Review: For the uninitiated, Joel Holmes is a GRAMMY Awards-nominated American jazz pianist. It's somewhat of a surprise, then, to see him collaborating with deep house rising star Cody Currie on Toy Tonics. We're glad the collaboration has happened, though, because the resulting EP is exceptionally good. Check, for example, "Beyond The Stars", a wonderfully warm, loose and organic deep house cut rich in improvised scat vocals, hot-to-trot electric piano solos and heady jazz-funk bass, and the ambidextrous broken beat bustle of "A New Chapter", which is every bit as inspired as anything made by Kaidi Tatham or Dego. Elsewhere, "Blue TV Screen" is a deliciously jazzy deep house bumper and "Theme One" is an even deeper and warmer dancefloor excursion with tons of great solos from the effervescent Holmes.
Review: There are super-collabo and then there are genuinely epic hook-ups like this. Plasma bossman Safire and MC/poet/soulman extraordinaire DRS are the consistent figures across both tracks as two of the best producers in the game join in for each piece. Skeppy takes the lead with the purring, deep breath creeper "With You". The ideal glacial bed for Del's cold bars, if you're not goosebumping to this there's something wrong with your soul. Similarly, if you're not swooning in good vibrations to "Set The Bar" - this time with absolute OG Zed Bias joining them on dials - then you should call a doctor ASAP. What a release.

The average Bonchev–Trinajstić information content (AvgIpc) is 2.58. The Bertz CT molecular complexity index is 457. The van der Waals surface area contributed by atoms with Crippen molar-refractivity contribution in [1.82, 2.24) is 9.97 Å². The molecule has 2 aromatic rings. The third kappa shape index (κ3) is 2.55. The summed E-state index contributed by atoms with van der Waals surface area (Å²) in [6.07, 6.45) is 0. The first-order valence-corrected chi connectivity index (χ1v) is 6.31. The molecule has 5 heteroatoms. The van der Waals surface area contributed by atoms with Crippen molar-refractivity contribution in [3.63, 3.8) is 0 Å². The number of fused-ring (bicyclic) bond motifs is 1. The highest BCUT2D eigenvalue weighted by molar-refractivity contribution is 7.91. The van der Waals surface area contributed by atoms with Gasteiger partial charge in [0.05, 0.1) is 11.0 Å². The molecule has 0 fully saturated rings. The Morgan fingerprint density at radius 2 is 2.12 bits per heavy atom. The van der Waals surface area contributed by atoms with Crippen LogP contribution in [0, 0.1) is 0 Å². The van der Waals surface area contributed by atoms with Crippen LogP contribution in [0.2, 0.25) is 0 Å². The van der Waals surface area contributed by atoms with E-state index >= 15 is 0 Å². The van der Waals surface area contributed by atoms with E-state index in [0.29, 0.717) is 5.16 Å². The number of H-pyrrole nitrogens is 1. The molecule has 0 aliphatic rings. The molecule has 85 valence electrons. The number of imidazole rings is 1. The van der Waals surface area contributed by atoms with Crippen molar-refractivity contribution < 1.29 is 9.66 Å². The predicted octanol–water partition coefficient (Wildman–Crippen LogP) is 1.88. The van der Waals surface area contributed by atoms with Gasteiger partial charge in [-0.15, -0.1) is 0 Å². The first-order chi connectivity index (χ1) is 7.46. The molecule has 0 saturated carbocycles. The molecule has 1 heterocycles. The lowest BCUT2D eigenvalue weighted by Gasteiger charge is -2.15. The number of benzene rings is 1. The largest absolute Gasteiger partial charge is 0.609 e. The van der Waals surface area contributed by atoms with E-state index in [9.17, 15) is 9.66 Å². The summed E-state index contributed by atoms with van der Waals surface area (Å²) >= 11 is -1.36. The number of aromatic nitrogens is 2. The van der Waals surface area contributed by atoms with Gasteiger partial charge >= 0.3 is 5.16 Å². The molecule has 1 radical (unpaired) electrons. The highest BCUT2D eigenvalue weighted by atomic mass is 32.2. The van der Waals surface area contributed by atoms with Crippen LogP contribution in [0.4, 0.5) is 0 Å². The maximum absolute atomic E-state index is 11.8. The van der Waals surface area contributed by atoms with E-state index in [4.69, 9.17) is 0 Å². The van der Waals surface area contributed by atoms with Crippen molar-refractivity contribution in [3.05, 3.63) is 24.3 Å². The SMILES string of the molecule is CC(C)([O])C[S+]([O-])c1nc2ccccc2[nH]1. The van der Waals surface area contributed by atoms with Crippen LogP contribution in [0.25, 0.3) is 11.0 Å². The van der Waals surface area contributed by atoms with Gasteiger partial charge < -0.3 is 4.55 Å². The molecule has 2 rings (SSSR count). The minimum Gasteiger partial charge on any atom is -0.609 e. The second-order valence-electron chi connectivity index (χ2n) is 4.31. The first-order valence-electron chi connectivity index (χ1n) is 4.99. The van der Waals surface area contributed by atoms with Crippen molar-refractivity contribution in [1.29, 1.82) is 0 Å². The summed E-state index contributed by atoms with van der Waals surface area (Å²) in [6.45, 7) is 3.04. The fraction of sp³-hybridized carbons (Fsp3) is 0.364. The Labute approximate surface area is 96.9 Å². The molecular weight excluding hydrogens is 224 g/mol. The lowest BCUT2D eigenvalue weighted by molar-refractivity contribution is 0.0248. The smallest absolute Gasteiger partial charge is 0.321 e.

Review: Dub Shotta are here with four-track from Zero G and Sublow HZ that's typically insane. This label always - repeat, ALWAYS - bring out the goods with their tunes and this release is no different, sitting very nicely in the modern, up-to-date brand of attitude-filled D&B pioneered by the likes of Serum and hundreds of others. Title track 'Raggamuffin' exemplifies this perfectly, with a rough and diving bassline that will definitely sit well with the discerning D&B head, especially when it's combined with the ragga vocals. 'The Don' is another creative cut, its spooky bassline definitely setting it apart from others. A top, top release from the crew.